I’m way behind on my blog updates, but after this post you’ll understand why. It’s been incredibly busy on the winter weather front and I’ve taken on additional hours at two of my main day jobs, leaving very little true days off to work on blog posts. Unfortunately I’ve been on quite a “losing streak” for good footage captures despite working hard on covering numerous winter weather events, including several long-distance trips this winter. This blog post will cover the period beginning on December 14. (This blog post covers the previous observing period up to December 11.)
Freezing fog and freezing rain threatened to ice bridges around the STL metro-east early on this morning. I went out for a few hours after midnight from Lebanon to Okawville monitoring road conditions, but found no bridge icing. Ended the coverage after temperatures warmed above freezing post-sunrise.
Later the next day, the more significant round of snow impacted the metro. I captured some interesting action on I-55 south in South County as vehicles struggled in the deep snow on the interstate:
An icy road event impacted Pittsburgh while I was visiting family over the holidays. I started the first hours of the new year covering this in the Carnegie area, but capturing no footage.
I went on the season’s second long trip for icy road coverage, this time for a few rounds of freezing rain in the Plains. I encountered freezing rain thunderstorms near Topeka, KS and several icy road trouble spots from there down to Bartlesville, Oklahoma through the next morning, but did not capture any usable footage.
A short outing to monitor icy road conditions in northwestern St. Louis metro. No problems found.
Another big winter storm forecast for the St. Louis area, this time for freezing rain. I started out going up to Bowling Green, MO, then covered icy bridges in the Alton area where most of the bigger problems were reported. No footage captured.
An unexpectedly high-impact light snow event afftected central Missouri from the Columbia area through the western St. Louis metro. I covered the event along I-44 from Sullivan, MO through Pacific. No footage captured.
Another light freezing rain event iced bridges primarily on the northern side of the STL metro in Alton, IL. I started in St. Charles, ending up in Godfrey, Alton and Troy covering icy bridges. No footage captured.
A short outing to monitor possible bridge icing in St. Charles, MO. No impacts found.
An all-night coverage of light freezing drizzle, mainly in the western metro. No footage captured.
The third long trip of the winter for icy road coverage, this a 3-day long one, took me to Oklahoma City. I started in Wichita, Kansas monitoring freezing rain as the event got going, the moved down to OKC as the heavier snow moved in. Other than a low-quality dashcam capture, no compelling footage was captured.
Borderline freezing temperatures and good treatment from MODOT made this day’s light snow uneventful. I covered the event from Wentzville through St. Charles.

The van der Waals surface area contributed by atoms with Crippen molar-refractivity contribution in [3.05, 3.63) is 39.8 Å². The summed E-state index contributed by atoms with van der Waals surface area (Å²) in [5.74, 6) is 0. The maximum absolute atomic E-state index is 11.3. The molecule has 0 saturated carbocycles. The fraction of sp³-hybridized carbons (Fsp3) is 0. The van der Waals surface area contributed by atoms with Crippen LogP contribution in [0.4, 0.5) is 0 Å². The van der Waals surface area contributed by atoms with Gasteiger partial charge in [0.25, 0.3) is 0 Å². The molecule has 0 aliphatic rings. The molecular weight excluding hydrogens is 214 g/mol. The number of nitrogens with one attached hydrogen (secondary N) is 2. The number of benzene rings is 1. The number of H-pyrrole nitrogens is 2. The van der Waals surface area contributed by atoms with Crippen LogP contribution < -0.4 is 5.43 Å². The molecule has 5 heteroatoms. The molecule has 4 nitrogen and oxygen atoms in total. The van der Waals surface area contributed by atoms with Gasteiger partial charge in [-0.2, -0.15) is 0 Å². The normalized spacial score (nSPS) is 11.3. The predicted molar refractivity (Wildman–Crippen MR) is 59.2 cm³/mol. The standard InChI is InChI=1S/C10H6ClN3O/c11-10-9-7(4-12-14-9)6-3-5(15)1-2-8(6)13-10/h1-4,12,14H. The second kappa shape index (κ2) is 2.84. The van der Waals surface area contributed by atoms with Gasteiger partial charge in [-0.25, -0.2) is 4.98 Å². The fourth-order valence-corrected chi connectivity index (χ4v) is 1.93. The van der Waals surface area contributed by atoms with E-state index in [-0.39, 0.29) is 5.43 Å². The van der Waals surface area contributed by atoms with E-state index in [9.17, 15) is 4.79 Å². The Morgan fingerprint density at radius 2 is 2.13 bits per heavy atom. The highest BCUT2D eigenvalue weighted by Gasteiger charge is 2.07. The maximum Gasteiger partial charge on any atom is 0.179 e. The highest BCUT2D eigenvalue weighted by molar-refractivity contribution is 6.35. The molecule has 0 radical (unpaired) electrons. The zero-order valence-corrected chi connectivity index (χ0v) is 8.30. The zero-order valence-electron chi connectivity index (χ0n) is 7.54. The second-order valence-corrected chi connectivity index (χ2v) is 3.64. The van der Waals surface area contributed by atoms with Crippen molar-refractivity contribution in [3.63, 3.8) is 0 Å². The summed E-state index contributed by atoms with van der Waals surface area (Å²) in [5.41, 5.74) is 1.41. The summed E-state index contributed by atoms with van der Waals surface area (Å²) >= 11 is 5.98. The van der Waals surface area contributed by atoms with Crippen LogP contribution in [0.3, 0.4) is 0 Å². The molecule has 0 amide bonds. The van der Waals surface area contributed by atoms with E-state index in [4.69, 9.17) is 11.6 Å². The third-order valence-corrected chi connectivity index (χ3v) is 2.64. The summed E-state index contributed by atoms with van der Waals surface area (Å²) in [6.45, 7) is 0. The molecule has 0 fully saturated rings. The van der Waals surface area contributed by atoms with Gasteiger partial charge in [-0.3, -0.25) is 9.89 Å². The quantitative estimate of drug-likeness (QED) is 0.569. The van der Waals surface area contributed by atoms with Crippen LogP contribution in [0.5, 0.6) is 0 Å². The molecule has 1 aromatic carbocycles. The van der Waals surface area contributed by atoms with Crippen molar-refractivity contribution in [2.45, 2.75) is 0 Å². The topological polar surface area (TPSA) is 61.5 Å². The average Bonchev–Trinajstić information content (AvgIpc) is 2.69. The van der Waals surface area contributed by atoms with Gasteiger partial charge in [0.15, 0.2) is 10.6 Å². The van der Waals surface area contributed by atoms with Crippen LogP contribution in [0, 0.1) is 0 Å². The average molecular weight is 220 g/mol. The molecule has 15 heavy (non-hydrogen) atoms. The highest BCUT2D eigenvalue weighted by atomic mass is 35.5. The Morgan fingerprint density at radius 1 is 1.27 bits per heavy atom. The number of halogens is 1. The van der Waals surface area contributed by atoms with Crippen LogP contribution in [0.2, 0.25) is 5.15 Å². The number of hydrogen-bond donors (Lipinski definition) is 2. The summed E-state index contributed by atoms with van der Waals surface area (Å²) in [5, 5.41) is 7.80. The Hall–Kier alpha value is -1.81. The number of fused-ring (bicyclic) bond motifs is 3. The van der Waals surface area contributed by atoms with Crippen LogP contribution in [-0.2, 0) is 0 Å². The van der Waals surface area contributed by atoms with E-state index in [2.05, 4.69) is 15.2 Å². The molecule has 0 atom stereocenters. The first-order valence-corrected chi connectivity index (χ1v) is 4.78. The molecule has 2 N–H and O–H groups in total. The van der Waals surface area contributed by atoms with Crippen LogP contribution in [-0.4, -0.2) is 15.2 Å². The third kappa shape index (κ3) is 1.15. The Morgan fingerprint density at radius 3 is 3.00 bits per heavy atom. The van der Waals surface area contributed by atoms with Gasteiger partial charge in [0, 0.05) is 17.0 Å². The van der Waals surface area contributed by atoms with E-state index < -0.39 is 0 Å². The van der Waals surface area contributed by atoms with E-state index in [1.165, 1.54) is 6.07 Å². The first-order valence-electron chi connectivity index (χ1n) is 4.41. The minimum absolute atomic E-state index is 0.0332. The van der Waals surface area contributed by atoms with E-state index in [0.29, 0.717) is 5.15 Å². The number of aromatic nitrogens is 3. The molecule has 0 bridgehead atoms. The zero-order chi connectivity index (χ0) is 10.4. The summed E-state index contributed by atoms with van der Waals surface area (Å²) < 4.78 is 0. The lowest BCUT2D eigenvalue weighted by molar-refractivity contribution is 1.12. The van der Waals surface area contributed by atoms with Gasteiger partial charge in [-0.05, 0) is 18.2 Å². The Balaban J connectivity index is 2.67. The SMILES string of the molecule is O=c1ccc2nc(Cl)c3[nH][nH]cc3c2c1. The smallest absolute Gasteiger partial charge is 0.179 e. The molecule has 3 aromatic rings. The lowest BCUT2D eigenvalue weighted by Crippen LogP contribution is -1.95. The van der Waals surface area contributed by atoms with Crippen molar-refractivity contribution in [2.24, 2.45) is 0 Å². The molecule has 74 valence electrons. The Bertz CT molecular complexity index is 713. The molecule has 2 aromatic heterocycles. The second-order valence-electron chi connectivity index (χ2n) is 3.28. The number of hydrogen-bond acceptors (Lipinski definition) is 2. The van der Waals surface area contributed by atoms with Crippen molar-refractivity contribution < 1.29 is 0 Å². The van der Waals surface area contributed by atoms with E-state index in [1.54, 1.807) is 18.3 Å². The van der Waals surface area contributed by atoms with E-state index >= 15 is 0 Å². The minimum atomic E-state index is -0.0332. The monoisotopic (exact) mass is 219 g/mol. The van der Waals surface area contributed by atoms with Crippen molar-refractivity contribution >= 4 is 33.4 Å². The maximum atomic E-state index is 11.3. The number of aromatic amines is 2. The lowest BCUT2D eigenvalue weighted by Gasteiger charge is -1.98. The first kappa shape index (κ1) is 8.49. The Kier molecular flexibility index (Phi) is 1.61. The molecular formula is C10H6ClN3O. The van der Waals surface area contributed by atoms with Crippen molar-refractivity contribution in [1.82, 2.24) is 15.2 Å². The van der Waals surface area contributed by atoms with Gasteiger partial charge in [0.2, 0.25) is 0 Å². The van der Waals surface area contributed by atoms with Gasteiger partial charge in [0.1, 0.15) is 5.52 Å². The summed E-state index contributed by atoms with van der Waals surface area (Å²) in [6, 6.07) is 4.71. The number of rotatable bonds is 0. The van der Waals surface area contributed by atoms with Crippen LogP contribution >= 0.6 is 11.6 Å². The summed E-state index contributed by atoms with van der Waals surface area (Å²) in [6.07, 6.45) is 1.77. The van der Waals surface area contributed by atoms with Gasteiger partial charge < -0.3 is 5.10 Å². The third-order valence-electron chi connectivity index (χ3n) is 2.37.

Another shot from Tarboro later that night showing a rarely-seen winter landscape:
Yet another light snow event in the St. Louis metro is more impactful in the northwestern suburbs. This was another typical 12+ hour coverage effort, this time from St. Charles through St. Peters. No footage captured.
Meteorological spring started out with several rounds of thunderstorms in the STL metro. These storms had unexpectedly frequent and high-quality lightning, yielding several captures that were good enough for a Youtube feature. I started out downtown, where the very first shutter click of the 2020 spring storm season captured a bolt over the Arch!
A few frames later, I captured a better one:
So, after a difficult and expensive winter with little to show for the effort, at least the spring storm observing season started out great!
The first real supercell/tornado chances within easy chase range of St. Louis set up on Monday the 2nd. I arrived at Sikeston, MO at around 3PM, originally intending to head west for development CAMs insisted would begin at 21z between Springfield and Poplar Bluff. However, an agitated cumulus field just west of Sikeston signalled initiation right where I was, so I held position there. This quickly developed into a supercell right over I-55 that tracked east-northeast. At Cairo, IL, the storm developed a strong RFD surge with a pronounced hook on radar. This was the view at Cairo while crossing the I-57 Mississippi River bridge, first image is to the north and second to the northeast, showing a panorama of the inflow notch from within the RFD. The lowerings visible in these views had weak motion, and were severely undercut.
The expected development west of Poplar Bluff did not get going until after dark, and was in nearly impossible-to-chase terrain of the Ozarks. I decided to try and see what I could on Highway 67 near Williamsville – but the horrid terrain was unworkable. I returned back through Poplar Bluff to Highway 60 to jump back ahead, accomplishing this at Bell City. A strong circulation spun up just west of there, but buried deep in the rain – I had no visual. This was repeated at Benton along I-55 with another stronger radar-indicated circulation and RFD surge.
After that string of rain-shrouded mesos and diminishing lightning quality, I broke off the expedition at Benton and headed home. I encountered a deluge of pea-sized hail north of Benton that covered the road.
With that, the blog and site are caught up with chase adventures. It’s looking increasingly likely that winter is over for us here now, so we’ll look forward to what the spring storm season has in store!
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